JAKARTA (Reuters) - Indonesia’s top Islamic body meets at the weekend for what looks set to be a hot theological debate on a range of issues including whether Muslims should be allowed to smoke, abstain from voting or even do yoga.
Officially secular, Indonesia has the world’s largest Muslim population, accounting for roughly 85 percent of the country’s 226 million people. Most follow a moderate form of Islam, although there is vocal radical fringe.
About 700 people, including Muslim clerics and theological experts, are due in West Sumatra for the National Edict Commission meeting, which has the power to issue fatwas.
“There will be debate before we reach conclusions. We need to listen to the pros and cons and it’s likely to be a hot debate,” said Ma’ruf Amin, a chairman of the Ulema Council, known as MUI.
The MUI has carved a key role for itself in Indonesia and its pronouncements on everything from Islamic banking to halal food can have a big influence on Southeast Asia’s top economy.
The fatwas are not legally binding but place pressure on Muslims to adhere to them and can influence government policy.
A call from some ulema, or religious councils, for a ban on smoking will be discussed at the meeting in Padang Panjang, around 870 km (540 miles) north west of the capital Jakarta.
The motion has also ready met opposition from councils in parts of east and central Java, where the tobacco industry is a key part of the economy.
Indonesia is the world’s No. 5 tobacco market and at around $1 (73 pence) a pack, cigarettes are among the cheapest in the world.
Some cities in Indonesia, including Jakarta, have banned smoking in public places, but the rules are widely flouted.
The Ulema Council was established in 1975 under the influence of former autocratic president Suharto, backing his policy of trying to restrict families to having just two children despite opposition from some Muslims.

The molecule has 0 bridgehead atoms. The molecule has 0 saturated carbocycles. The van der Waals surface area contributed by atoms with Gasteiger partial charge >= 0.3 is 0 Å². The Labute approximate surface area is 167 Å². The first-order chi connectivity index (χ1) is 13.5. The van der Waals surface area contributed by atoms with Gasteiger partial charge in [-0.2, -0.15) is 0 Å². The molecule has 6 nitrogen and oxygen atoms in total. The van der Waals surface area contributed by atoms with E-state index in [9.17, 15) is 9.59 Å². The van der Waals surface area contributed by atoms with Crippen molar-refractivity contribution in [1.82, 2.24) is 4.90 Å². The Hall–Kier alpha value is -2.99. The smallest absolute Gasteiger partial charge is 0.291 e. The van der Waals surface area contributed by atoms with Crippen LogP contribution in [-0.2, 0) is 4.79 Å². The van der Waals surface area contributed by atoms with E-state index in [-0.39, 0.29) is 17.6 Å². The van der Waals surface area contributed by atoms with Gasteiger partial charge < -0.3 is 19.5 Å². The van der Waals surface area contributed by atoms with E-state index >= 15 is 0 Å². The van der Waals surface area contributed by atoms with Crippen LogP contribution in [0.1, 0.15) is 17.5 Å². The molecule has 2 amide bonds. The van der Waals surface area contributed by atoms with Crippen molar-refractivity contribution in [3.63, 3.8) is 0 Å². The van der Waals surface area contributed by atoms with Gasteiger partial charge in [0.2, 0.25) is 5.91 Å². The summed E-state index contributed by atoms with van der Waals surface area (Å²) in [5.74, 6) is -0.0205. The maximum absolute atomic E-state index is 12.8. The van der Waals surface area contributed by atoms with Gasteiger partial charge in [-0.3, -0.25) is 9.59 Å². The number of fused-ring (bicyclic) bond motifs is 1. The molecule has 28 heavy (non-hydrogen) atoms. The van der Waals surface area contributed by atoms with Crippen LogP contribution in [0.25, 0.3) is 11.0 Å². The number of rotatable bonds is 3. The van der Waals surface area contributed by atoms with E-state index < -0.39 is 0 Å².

It has since reinvented itself in the post-Suharto era, with some members pushing a more radical agenda, including pressing the government to restrict some Muslim sects or liberal groups.
The weekend meeting will also debate whether Muslims should avoid yoga because of the view it uses Hindu prayers that could erode Muslims’ faith.
Malaysian Prime Minister Abdullah Ahmad Badawi intervened last year to say that Muslims could carry on doing yoga minus chanting after its National Fatwa Council had issued a ban.
The Sumatra meeting will also debate whether abstaining from voting is “haram,” or not allowed. Indonesia holds legislative and presidential elections in April and July, respectively.
Abdurrahman Wahid, a former president and leader of Indonesia’s biggest Muslim group, Nahdlatul Ulama, has advised his supporters not to vote amid dissatisfaction with politics.
Underage marriage will also be debated after an Islamic cleric last year incited uproar when he married a 12-year old girl with her parents consent.
Under Indonesian law, men can marry at 19 and women at 16, although under some Islamic laws there is no age limit.
Editing by Ed Davies and David Fox